Published: 06/01/2005, Volume II5, No. 5937 Page 3
It now appears unarguable that the fourhour waiting-time target for accident and emergency departments has had a significant effect on A&E admissions.
Exclusive research carried out for HSJ shows that while A&E attendances rose by 4 per cent during April-September 2004, admissions increased by 11 per cent (see news, pages 5-6).
This suggests that the biggest pressure on emergency services comes from events taking place inside hospitals, not those affecting patients before they arrive.
Although diagnostic techniques are improving, the rise in admissions has been too fast to suggest that this has been the cause. The scale of the rise must lead to legitimate questions about the appropriateness of some admissions.
The performance of individual trusts also becomes pertinent. In the wake of the financial problems at Bradford Teaching Hospitals trust, which saw a huge difference between admissions and attendances, the divergence at some other foundation trusts could well be significant.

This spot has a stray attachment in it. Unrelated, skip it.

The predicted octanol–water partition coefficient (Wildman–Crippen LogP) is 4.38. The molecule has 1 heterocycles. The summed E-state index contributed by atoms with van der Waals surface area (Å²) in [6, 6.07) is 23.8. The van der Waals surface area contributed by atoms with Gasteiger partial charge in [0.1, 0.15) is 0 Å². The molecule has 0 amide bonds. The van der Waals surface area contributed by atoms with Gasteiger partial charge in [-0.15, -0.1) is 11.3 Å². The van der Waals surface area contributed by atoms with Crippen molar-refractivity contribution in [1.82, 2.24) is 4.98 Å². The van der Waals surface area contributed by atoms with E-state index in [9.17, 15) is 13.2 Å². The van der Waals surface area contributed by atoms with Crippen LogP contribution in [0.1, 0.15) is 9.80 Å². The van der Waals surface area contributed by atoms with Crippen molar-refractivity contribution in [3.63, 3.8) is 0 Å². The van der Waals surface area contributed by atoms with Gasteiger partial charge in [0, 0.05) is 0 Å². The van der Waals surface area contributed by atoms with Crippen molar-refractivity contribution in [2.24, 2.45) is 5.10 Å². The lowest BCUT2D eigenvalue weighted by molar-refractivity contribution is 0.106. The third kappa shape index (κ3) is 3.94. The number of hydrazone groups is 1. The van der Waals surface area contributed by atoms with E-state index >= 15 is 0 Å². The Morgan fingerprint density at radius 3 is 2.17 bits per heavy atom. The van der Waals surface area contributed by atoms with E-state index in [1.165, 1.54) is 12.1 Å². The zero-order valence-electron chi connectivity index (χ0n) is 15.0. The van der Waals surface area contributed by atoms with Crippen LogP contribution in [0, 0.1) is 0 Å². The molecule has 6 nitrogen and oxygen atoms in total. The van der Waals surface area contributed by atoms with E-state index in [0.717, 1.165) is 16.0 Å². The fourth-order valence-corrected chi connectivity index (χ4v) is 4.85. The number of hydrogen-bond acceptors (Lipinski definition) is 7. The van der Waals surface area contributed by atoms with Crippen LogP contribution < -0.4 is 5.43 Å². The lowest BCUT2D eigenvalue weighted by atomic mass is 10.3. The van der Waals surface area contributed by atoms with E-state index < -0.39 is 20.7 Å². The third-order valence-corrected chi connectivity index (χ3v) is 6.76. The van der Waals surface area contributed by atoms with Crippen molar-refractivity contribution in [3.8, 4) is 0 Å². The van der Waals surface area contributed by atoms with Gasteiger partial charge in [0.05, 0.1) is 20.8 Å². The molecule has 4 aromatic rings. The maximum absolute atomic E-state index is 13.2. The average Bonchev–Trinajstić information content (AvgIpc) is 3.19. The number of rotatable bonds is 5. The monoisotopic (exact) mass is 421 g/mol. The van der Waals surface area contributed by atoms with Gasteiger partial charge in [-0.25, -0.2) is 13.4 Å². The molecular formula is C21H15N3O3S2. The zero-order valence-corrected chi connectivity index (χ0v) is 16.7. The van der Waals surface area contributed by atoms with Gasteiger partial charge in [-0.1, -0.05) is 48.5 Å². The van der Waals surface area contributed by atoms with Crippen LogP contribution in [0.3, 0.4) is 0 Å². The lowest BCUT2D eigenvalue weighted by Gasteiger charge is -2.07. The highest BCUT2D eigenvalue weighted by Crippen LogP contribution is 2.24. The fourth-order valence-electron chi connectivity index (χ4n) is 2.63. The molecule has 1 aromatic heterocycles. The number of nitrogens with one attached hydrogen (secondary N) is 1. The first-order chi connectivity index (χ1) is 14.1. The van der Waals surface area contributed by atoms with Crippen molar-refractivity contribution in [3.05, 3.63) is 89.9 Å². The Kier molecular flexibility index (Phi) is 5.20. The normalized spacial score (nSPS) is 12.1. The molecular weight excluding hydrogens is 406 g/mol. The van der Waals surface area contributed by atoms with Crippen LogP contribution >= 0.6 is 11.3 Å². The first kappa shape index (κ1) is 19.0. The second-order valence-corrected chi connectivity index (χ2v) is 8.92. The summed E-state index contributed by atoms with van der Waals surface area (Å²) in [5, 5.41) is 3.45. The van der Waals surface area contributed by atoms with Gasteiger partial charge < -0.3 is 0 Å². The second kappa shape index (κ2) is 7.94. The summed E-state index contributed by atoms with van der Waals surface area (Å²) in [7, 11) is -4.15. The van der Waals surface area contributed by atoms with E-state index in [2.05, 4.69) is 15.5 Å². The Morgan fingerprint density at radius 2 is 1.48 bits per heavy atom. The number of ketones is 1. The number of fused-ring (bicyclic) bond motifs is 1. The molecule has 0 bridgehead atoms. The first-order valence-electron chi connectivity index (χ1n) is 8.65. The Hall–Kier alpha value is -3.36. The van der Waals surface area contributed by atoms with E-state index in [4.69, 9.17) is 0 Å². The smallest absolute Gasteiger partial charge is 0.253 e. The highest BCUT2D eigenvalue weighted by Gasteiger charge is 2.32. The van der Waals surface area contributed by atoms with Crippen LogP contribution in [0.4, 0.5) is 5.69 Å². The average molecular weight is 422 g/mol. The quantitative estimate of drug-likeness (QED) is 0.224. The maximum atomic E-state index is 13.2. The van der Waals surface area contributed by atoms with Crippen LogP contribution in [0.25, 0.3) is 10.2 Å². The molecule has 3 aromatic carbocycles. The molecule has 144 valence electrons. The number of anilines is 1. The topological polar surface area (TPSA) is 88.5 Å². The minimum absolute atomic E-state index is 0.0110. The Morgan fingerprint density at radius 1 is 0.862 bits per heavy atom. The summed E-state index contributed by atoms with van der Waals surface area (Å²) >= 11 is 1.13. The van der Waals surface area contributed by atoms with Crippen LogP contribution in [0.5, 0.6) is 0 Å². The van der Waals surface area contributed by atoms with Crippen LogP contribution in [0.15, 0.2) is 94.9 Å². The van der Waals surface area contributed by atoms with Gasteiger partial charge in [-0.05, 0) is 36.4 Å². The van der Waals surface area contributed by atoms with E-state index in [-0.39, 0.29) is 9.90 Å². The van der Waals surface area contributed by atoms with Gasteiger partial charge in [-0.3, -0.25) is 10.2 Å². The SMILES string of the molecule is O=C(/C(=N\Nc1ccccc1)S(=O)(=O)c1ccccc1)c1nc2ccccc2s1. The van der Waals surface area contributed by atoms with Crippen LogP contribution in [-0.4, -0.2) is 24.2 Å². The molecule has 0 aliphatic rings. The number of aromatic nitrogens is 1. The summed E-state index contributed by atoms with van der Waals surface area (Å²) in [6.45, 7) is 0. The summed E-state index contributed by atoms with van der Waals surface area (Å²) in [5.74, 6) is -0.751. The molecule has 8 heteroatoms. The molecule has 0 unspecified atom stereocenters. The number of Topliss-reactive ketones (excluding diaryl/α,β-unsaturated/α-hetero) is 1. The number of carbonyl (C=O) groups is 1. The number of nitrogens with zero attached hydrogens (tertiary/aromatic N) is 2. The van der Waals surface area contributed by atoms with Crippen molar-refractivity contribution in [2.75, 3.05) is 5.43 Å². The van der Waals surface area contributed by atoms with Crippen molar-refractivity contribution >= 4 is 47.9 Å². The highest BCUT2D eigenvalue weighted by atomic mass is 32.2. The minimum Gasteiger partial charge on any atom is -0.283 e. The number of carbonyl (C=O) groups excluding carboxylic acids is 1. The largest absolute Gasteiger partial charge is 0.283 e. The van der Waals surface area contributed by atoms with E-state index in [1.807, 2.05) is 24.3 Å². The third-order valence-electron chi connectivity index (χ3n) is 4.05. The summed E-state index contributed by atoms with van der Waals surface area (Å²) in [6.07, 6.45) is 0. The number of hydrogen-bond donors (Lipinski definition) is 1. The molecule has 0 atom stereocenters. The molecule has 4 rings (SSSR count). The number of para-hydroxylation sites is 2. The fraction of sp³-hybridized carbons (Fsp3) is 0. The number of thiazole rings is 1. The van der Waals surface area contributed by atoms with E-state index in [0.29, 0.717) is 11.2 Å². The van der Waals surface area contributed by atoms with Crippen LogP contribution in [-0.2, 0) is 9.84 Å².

Foundation trusts, of course, operate under payment by results, which means that most admissions via A&E carry a charge. With the state of NHS finances as they are (see above), primary care trusts need another financial shock like a hole in the head.
There is no evidence that any trust is gaming the system, but rumours abound.
The best safeguard is robust dialogue between commissioner and provider.